Though Richie Beirach isn't obscure, he isn't as well-known as he should be. A flexible pianist, Beirach can be quite lyrical on standards, although being cerebral and abstract also comes easy to him. One of the more cerebral, unsentimental albums he recorded in the '90s was Trust, a fine post-bop trio date boasting Dave Holland on bass and Jack DeJohnette on drums.
Dave Holland's debut as a leader, Conference of the Birds, doesn't seem to get its proper due outside of avant-garde circles; perhaps, when discussing the greats, Holland's name simply doesn't spring to mind as immediately. Whatever the case, Conference of the Birds is one of the all-time avant-garde jazz classics, incorporating a wide spectrum of '60s innovations. Part of the reason it works so well is the one-time-only team-up of two avant-garde legends: the fiery, passionate Sam Rivers and the cerebral Anthony Braxton; they complement and contrast one another in energizing fashion throughout.
Stylewise, the music on this CD sounds much closer to a mid-'60s Blue Note release than what one might expect from ECM. Although the general sound of the ensembles is light, the music is often filled with inner heat, a little reminiscent of a Wayne Shorter record. Altoist Eric Person and vibraphonist Steve Nelson work well together, bassist Dave Holland takes plenty of solo space, drummer Gene Jackson keeps the momentum flowing and guest vocalist Cassandra Wilson does a fine job on Maya Angelou's poem "Equality." Holland's originals have plenty of variety in moods while close attention is paid to dynamics. A satisfying and thought-provoking session.
Bassist Dave Holland has been at the forefront of experimental, forward-thinking jazz ever since his formative years playing in Miles Davis' fusion ensemble. His 2013 album, Prism, finds Holland returning to his crossover funk roots with an able-bodied quartet. Featured here are former Tonight Show guitarist Kevin Eubanks, pianist/Rhodes keyboardist Craig Taborn, and drummer Eric Harland. All of these musicians have reputations for playing adventurous, genre-bending styles of jazz, making them perfectly suited for the project at hand. Holland's fourth outing on his own Dare2 Records, Prism follows his 2008 sextet date Pass It On, his 2010 octet album Pathways, and his 2010 flamenco-inspired Hands.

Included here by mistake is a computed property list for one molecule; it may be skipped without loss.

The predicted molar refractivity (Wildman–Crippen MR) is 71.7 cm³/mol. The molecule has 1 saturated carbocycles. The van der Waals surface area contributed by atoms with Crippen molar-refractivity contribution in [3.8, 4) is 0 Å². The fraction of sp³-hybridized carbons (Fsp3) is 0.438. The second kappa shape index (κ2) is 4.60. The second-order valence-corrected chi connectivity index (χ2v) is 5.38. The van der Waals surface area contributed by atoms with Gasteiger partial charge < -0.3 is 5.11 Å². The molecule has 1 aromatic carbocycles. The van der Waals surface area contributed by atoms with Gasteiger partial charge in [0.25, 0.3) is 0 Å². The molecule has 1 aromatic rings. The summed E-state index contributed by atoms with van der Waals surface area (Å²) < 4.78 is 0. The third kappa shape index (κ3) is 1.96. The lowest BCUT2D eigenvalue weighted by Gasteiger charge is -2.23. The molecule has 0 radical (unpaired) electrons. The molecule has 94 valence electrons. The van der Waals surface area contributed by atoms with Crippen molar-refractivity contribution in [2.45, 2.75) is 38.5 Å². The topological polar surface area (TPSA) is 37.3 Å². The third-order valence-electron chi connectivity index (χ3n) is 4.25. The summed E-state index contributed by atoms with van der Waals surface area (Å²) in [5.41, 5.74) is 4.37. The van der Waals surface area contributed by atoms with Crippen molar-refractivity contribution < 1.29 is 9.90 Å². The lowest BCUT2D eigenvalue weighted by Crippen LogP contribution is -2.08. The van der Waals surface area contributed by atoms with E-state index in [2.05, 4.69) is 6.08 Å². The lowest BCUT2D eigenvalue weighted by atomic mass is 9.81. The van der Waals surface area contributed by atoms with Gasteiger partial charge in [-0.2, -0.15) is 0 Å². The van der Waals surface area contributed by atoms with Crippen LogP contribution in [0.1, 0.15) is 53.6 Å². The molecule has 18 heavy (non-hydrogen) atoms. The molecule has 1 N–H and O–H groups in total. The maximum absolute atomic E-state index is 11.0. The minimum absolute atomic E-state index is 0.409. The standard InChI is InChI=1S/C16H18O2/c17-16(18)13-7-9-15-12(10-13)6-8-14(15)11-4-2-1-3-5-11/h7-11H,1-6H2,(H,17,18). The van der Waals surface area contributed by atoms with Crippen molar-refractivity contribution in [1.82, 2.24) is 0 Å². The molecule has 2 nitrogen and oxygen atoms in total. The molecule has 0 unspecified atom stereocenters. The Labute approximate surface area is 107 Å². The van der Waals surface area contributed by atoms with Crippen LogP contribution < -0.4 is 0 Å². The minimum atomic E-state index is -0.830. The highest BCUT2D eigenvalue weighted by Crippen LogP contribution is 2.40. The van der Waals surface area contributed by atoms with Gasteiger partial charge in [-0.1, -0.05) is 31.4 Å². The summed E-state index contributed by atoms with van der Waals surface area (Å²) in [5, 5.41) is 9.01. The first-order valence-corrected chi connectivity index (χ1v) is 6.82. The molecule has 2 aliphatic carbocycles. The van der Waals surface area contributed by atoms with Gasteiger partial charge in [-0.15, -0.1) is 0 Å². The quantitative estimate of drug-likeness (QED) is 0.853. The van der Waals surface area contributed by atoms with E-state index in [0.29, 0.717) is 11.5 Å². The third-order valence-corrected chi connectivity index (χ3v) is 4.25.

The trio glides effortlessly between bebop passages, tonal and atonal breaks and some passionate soloing. Rivers switches between tenor and soprano saxophones, flute and piano, each with its own personality. His tenor paints wide splotches of sound, while his soprano cuts more precise channels. On flute he pops and floats, and his piano sound is informed by a more charming Cecil Taylor. Where Holland’s current ensembles featured his organization, here he is freed up to explore without a map. He takes several solos, passages unexpected yet built like a hurricane-proofed structure.
Dave Holland is best known as one of the great jazz bassists of his generation. Pepe Habichuela is an awe-inspiring flamenco guitarist. The two of them together, with Josemi and Carlos Carmona on additional guitars as well as a pair of percussionists, prove to be a wonderful combination. Holland brings his own experience to flamenco, subsuming himself in the genre, his bass imitating a voice on the glorious "Camaron," and giving free rein to the percussionists on "Joyride."
Kenny Wheeler is among the most lyrically commanding yet daring of modern trumpeters. There's a palpable ease of execution, and a poignant human quality, to his distinctive timbre, as on the title tune where his fluttering descents into the lower register, the cracked yet powerful vocal inflections, and the sudden emission of high harmonics suggest a whistling column of air slowly leaking from a balloon. And from the moody Spanish tinge of "Present Past" to the raga-ish Nordic gravity of "Unti," alto player Lee Konitz matches Wheeler's lyric ease with a singing sound and rhythmic buoyancy all his own.
Holland picks up here where he left off on Emerald Tears with this overlooked solo album, which finds him swapping his usual upright for cello. While Holland is obviously no stranger to the instrument, it is such a rare pleasure to hear the cello alone at his bow. The bread and butter of this set is the eponymous five-parter, which indeed seems to trace a life from beginning to end. It is not only a cycle, but also its affirmation, such that the birth cries of “Inception” rend us with the thrill of being in a way that suggests awareness of a former existence.
Here you have three absolutely breathtaking jazz performers locked into a studio for a day or so. From this combination of guitar, standup bass, and acoustic drum kit, you've got nine tracks of sheer jazz joy – three guys just blowing for the hell of it, recorded on the fly. There's a strong sense here that engineer Rob Eaton probably tried to get everybody properly set up and balanced before the session started and just gave up when everybody started playing. It's a delight to hear, because everything has gone into the performance, which is spontaneous and graceful – no going back for the next take here. Pat Metheny's playing is definitely modernistic, highly fluid, almost liquid lightning – no effects boxes here, though (he does play Synclavier on the last track, "Three Flights Up," but it's great anyway). Roy Haynes, likewise, should be heard by anybody wanting to get behind the traps: this man has a sense of humor, and he's a blur of motion. Dave Holland, on bass, is no slouch either, keeping pace with Metheny's guitar lines, and balancing up against Haynes' drums. Together, these guys are incredible.